Helpful Answer (6)

Laurabelle, I'm so sorry for your loss...I'm more sorry that you are punishing yourself in a way I'm sure your dear mother would be grieved about. Please know that she had a stroke, therefore her symptom would not have been her arm or heart hurting her -- that's a heart attack. If she had any dementia she may not have been able to express more exactly what she was feeling or understood the danger. And some it was her just being your mom and trying to respect your time. Just last week my mom confessed to me after I came home from work that she had a "spell" in the morning and it could have been a TIA. So I whisked her off to the ER and it was discounted but...she has done this to me over the years and no amount of explaining (and demonstrating) to her that she needs to tell me immediately has changed her stubbornness on this. She was an RN and hates when people fuss over her health. Also, everyone dies of something eventually...if she had died in her sleep would you still be beating yourself up? Please, please don't. Your intense grief is clouding your heart and mind. I sincerely wish you gain peace in your heart that none of it was your fault.
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"... I replay the conversations over and over in my head ...and WHY i didn't think things were as urgent or serious as they were...Why I didn't just leave work to go home and check on her??? Why I thought it was ok to just call every 2 nours to see how she was doing and if things changed..."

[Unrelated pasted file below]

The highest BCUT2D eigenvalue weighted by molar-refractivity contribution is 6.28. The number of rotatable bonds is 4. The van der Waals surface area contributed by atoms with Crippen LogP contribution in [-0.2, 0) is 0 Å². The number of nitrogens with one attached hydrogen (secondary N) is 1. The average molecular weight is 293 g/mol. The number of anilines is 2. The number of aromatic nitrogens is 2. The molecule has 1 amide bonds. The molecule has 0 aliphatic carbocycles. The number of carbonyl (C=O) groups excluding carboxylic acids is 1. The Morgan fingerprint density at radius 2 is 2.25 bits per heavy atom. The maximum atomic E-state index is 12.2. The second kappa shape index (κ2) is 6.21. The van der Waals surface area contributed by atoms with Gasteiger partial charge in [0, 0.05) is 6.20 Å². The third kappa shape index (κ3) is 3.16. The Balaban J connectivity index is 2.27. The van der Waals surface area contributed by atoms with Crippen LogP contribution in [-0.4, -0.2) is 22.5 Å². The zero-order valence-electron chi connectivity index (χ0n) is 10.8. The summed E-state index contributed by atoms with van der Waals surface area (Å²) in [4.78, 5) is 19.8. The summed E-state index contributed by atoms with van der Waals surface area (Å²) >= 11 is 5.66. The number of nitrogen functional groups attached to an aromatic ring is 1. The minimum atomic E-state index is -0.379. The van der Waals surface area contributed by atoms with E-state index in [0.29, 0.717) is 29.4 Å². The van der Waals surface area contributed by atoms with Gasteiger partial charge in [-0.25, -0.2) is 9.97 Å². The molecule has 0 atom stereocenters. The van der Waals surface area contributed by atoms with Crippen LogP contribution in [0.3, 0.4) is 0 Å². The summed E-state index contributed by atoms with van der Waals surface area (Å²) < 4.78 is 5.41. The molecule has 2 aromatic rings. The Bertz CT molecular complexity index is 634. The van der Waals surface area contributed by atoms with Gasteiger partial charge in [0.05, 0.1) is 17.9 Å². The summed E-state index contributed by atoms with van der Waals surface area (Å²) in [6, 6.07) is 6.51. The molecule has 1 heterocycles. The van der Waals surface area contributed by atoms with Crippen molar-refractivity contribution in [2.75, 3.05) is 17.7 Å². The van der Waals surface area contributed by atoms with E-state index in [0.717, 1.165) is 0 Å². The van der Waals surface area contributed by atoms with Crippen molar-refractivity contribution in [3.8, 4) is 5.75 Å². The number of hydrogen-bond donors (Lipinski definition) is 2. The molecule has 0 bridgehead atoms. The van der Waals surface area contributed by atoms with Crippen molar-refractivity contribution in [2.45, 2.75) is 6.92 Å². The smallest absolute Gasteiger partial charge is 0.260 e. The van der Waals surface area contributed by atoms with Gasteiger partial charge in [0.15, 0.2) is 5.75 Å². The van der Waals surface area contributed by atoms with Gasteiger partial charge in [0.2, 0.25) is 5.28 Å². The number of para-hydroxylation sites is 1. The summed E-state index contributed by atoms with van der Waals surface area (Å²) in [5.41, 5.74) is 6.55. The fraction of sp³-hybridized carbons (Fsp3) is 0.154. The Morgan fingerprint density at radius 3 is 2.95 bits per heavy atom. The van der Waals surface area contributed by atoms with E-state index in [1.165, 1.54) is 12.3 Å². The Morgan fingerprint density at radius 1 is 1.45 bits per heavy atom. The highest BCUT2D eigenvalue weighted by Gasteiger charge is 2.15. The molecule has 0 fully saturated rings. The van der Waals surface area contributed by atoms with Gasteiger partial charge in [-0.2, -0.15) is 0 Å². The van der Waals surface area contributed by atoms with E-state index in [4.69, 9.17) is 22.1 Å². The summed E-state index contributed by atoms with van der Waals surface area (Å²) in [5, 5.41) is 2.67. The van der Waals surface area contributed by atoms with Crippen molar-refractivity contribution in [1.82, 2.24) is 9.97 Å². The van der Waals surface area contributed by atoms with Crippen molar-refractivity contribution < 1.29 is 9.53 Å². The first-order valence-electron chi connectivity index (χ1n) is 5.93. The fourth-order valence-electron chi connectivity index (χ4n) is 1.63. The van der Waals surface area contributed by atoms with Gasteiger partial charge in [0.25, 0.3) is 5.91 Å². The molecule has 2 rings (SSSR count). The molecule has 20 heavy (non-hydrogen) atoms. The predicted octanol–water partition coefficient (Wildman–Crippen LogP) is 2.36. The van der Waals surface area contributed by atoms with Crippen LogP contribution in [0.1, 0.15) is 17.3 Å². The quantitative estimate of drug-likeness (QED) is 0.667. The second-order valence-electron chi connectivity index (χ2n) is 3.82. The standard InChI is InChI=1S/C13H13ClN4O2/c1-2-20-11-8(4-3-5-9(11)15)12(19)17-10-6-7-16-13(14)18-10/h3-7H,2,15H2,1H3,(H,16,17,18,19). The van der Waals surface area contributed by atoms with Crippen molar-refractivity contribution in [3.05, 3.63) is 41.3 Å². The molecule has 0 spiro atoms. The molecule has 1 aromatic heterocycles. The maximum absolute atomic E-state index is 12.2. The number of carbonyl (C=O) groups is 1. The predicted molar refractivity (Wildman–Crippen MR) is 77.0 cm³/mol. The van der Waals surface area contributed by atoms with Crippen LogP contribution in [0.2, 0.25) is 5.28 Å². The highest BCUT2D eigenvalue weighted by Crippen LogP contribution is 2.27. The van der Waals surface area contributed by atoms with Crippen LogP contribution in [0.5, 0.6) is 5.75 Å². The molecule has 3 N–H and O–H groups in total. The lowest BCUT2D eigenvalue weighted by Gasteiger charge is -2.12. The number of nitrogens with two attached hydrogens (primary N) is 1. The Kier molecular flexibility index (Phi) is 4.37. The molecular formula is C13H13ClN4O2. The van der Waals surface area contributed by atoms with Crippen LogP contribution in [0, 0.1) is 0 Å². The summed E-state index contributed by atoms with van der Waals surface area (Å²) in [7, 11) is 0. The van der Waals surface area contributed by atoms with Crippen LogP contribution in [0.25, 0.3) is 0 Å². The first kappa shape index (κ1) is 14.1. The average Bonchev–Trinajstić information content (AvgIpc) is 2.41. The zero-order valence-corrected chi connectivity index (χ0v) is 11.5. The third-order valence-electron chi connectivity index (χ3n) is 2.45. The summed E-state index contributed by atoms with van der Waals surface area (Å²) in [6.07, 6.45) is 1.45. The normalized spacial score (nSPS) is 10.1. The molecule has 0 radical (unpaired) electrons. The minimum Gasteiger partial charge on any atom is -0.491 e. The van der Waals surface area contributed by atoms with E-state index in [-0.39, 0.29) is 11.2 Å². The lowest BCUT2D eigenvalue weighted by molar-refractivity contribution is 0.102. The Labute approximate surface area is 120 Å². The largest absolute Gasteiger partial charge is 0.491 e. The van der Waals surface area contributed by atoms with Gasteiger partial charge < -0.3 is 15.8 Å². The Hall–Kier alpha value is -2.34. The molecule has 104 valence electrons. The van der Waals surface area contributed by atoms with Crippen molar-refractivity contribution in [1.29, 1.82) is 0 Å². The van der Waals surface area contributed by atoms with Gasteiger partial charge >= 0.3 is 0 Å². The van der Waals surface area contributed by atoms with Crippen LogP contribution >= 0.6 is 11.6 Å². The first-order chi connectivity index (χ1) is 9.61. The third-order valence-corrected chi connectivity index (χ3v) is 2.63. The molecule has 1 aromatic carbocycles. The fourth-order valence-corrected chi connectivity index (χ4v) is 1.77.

You did the best you could, with the information you had at the time.

The fact that she already had gastro issues, gave you every reason to think that this is what was happening that day. The fact that the EMTs had to yell at her and be forceful to get her to go to ER, lets you know that she wasn't wanting to go and was downplaying her symptoms. Absolutely nothing you could do about that -- short of mind reading.

But even with all the facts, our hearts try to mess with us -- that's where the guilt comes. Just try to heal a little from it each day. Remind yourself that you did the very best you could, I'm sure you went above and beyond on many a day!

I fight a similar battle with my MIL, only in reverse -- she fusses and whines about this or that all the time, so it's more of a "boy who cried wolf" situation. The guilt comes from the times that it is serious, and we blow it off as just her complaining :( But the facts are still the same: did the best we could with the information we had at the time!

Hugs to you, as you grieve the loss of your mom -- that is hard enough on its own. Do try to be kind and loving and forgiving to yourself -- I bet that's what your mom would want you to do also!
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Laurabelle01 Jun 2020
Thank you so much ... 6 months of co-caregiving my Dad as he died from colon cancer, and 5 years of mostly "hands-on" caregiving for my Mom -broken back, neck, hip, cancer,stomach resection, bezors, stroke, heart attack, so much intensity constantly - internal bleeding,bowel issues, then end of life hospice, much suffering I experienced and lived through and with them ( my brother was always missing in action - never there), think I now have PTSD after Mom's death....started seeing a grief counselor to help sort it all through and attain some peace. I replay so much mentally- guess my way of thinking we could have had a different outcome...grief sucks. Thanks for understanding and listening.